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Syrian rebels allege new gas attack by government

Syrian opposition says hundreds of civilians were killed in a poison-gas attack near Damascus. The government calls the report untrue.

August 21, 2013|By Patrick J. McDonnell and Shashank Bengali
  • A woman mourns over one of the shroud-wrapped bodies in the eastern Ghouta area outside Damascus, Syria. Rebels said rockets armed with some kind of nerve agent rained down overnight.
A woman mourns over one of the shroud-wrapped bodies in the eastern Ghouta… (Shaam News Network / AFP/Getty…)

BEIRUT — In what the opposition called the worst atrocity of Syria's civil war, antigovernment activists accused the government of killing hundreds of civilians, including many women and children, in a poison-gas attack targeting pro-rebel Damascus suburbs.

The Syrian government called reports of a massacre untrue, but the scale of the alleged carnage and the graphic videos of the dead and injured that surfaced Wednesday left many officials across the globe demanding action.

If verified, such a massive gas attack could alter the international response to the war that has raged since March 2011. Last year, President Obama called the potential use of chemical weapons in Syria a "red line" that could prompt U.S. intervention.

The U.S. has provided humanitarian and nonlethal aid to the rebels but has been reluctant to get more deeply involved. Despite a declaration in June that it would start providing military assistance, rebels say they have yet to receive any such aid, nor have they been told what to expect or when they will get it.

The opposition said rockets tipped with some kind of apparent nerve agent rained down overnight on areas to the east and south of the Syrian capital, all strongholds of rebels fighting to overthrow the government of President Bashar Assad.

Video uploaded onto YouTube showed rows of bodies, some arrayed on the floors of makeshift clinics. Many were children in underwear and pajamas, purported victims of a barrage that allegedly occurred about 3 a.m. Other footage showed people choking, flailing their arms uncontrollably, rolling their eyes, foaming at the mouth and exhibiting other signs of what could be the effects of chemical poisoning. Most showed no indication of wounds or bleeding.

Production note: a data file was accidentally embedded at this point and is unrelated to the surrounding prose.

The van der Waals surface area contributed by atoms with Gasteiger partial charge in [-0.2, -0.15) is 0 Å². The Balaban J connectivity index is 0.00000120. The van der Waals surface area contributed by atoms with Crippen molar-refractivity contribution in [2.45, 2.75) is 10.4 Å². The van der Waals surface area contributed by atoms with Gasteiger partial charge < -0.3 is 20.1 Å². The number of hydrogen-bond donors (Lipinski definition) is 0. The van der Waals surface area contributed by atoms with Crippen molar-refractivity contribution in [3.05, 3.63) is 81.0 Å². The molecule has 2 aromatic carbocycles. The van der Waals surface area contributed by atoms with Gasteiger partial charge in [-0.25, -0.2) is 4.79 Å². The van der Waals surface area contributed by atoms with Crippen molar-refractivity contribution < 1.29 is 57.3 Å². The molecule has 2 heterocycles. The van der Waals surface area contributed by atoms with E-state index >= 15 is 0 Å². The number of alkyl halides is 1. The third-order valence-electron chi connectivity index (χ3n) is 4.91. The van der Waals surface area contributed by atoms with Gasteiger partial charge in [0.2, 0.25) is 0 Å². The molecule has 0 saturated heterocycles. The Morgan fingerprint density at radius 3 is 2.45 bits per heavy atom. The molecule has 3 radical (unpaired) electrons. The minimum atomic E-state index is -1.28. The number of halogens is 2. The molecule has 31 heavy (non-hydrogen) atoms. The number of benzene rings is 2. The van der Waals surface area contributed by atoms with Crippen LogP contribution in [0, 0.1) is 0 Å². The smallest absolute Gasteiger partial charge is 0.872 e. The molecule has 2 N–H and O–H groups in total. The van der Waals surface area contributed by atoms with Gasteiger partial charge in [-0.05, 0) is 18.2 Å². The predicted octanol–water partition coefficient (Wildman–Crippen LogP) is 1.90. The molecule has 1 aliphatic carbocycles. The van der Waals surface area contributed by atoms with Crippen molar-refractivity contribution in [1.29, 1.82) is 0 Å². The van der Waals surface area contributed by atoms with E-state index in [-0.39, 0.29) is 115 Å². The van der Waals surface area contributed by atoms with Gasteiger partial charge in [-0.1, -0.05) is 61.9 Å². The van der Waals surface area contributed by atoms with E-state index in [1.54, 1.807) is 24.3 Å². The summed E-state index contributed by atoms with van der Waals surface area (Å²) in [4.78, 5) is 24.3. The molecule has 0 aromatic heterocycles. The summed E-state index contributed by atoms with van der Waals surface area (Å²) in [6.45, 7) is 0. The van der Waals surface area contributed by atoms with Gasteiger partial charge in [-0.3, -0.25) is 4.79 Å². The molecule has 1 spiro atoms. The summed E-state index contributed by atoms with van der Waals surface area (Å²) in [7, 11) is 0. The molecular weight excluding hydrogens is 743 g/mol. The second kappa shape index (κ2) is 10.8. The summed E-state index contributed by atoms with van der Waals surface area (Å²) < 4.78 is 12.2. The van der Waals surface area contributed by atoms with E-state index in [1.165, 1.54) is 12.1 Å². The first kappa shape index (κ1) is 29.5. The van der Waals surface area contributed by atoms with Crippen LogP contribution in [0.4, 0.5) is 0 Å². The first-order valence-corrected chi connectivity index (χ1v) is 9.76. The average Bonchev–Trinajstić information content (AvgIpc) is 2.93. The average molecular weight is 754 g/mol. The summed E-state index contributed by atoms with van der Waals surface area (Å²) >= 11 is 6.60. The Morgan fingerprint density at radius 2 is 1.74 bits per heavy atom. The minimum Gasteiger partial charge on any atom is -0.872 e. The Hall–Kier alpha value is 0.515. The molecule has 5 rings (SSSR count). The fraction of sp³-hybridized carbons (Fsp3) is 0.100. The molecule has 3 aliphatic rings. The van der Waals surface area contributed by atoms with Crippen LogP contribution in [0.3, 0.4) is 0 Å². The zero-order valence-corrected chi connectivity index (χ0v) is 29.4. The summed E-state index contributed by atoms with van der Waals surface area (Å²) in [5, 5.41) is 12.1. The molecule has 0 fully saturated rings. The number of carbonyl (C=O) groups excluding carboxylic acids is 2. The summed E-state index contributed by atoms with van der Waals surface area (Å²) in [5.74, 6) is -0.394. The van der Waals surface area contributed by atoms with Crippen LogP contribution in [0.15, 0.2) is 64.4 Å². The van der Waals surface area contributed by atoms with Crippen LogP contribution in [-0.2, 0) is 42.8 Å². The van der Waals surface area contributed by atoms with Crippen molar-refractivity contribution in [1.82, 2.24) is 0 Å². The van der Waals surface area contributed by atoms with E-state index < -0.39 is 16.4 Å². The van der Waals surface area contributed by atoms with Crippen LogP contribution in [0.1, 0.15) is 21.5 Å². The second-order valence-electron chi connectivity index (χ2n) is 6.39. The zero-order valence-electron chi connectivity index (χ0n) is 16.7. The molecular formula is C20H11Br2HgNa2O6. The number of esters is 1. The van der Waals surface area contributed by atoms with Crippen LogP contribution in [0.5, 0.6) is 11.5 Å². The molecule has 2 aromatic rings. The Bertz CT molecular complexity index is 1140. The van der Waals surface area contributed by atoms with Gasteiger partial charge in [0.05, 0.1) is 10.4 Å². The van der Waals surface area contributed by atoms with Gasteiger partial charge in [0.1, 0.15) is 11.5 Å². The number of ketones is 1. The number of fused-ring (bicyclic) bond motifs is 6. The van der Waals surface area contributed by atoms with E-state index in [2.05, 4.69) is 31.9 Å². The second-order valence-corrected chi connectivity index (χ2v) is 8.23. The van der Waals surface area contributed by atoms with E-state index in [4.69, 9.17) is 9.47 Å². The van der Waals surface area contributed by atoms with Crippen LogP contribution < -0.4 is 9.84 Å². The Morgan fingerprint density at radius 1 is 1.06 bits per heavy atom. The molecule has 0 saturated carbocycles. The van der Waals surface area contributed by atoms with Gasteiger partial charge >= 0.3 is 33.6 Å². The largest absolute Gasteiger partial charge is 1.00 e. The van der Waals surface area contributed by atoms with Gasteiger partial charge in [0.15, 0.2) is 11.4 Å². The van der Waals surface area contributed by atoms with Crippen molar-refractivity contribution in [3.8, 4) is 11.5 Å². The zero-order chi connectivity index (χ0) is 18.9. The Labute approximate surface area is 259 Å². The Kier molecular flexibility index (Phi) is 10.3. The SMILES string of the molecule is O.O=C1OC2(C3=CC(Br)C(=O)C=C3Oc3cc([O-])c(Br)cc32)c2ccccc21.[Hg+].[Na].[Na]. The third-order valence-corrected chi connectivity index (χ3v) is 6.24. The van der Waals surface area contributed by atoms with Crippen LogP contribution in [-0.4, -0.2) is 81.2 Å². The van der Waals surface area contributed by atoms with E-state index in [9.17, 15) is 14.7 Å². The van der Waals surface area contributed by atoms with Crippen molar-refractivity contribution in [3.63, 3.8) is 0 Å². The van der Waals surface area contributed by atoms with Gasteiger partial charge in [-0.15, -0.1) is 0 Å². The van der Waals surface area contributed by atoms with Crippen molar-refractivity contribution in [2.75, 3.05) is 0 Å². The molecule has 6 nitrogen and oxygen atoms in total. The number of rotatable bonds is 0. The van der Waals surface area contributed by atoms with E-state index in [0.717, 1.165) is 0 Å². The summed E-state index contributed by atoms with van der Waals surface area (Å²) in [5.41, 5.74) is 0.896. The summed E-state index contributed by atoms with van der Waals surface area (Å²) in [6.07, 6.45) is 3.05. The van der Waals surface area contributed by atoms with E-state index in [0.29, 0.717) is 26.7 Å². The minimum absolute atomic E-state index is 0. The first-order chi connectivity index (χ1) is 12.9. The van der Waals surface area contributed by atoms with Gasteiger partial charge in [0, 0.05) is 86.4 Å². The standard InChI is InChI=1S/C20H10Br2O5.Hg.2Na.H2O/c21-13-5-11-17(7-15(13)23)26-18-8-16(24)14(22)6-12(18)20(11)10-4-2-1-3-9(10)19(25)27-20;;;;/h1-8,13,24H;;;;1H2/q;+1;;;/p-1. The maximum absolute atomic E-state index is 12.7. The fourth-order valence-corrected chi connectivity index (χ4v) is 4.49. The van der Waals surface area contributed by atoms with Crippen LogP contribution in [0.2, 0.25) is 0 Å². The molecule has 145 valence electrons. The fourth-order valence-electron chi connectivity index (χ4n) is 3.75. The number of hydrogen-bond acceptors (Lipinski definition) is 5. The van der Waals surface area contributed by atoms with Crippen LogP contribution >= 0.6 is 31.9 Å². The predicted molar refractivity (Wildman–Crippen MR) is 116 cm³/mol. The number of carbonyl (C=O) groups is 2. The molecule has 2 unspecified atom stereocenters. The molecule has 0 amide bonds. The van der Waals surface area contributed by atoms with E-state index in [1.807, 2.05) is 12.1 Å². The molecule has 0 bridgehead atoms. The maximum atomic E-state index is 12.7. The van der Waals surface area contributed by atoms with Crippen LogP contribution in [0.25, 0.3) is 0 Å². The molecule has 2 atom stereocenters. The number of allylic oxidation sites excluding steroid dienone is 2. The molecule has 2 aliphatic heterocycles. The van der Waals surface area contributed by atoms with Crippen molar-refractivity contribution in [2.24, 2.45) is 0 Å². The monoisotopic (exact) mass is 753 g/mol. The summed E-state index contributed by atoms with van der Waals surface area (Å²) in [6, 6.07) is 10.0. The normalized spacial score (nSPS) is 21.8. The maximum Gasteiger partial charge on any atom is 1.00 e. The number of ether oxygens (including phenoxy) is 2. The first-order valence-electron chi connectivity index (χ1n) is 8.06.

In one clip, a distraught man cradled what was described as the corpse of his daughter, asking why it had happened.

Each side in the conflict has accused the other of using chemical weapons, and both sides deny the charges. The U.S. and its allies have said that evidence indicates the Syrian military has used small amounts of sarin, a nerve agent, on several occasions.

Experts who had been skeptical of previous claims said the new images showed more convincing signs of a chemical attack. But they raised a number of questions that could not immediately be answered. Some suggested the pictures suggested use of a low-grade agent.

The United States and other nations urged that a United Nations team that arrived in Damascus over the weekend to investigate previous charges of chemical weapons use be ordered to look into this incident as well.

The U.N. Security Council convened a two-hour emergency session. But afterward, the U.N., which long has been deeply divided on Syria, issued a statement condemning any use of chemical weapons as a "violation of international law," calling for a "thorough and prompt investigation" and renewing calls for a cease-fire in Syria.

The major U.S.-backed Syrian opposition group said more than 1,300 people were killed, while other antigovernment groups put the number in the hundreds. Such numbers would seem to represent the largest single-day death toll in a conflict that the U.N. says has already cost more than 100,000 lives.

One activist who lives near the town of Arbeen said rockets began hitting the area about 2:30 a.m. Residents who had been sleeping in their basements to protect themselves from shelling could not escape the chemicals, he said.

Another, reached by Skype in Zamalka, said he was awake when the first rocket hit his area. He and his friends, who are part of a volunteer ambulance team, rushed to the scene. Families stumbled out of their homes and into the street, still dressed in their pajamas, choking and out of breath, he said.

By early morning, drugs at three makeshift hospitals had run out, and victims were being treated with water, he said, adding that medical personnel were attempting to wash out people's eyes and mouths with soda.

"These reports are uncorroborated and we are urgently seeking more information," British Foreign Minister William Hague said in a statement in London. "But it is clear that if they are verified, it would mark a shocking escalation in the use of chemical weapons in Syria."

The official Syrian news agency called the reports untrue and designed to derail the ongoing U.N. inquiry.

A Syrian military official appeared on state television denouncing the reports as a desperate opposition attempt to make up for rebel defeats on the ground. After months in which rebels were making steady gains against the government, pro-Assad forces have held the momentum for much of this year, regaining territory around Damascus and in several other parts of the country.

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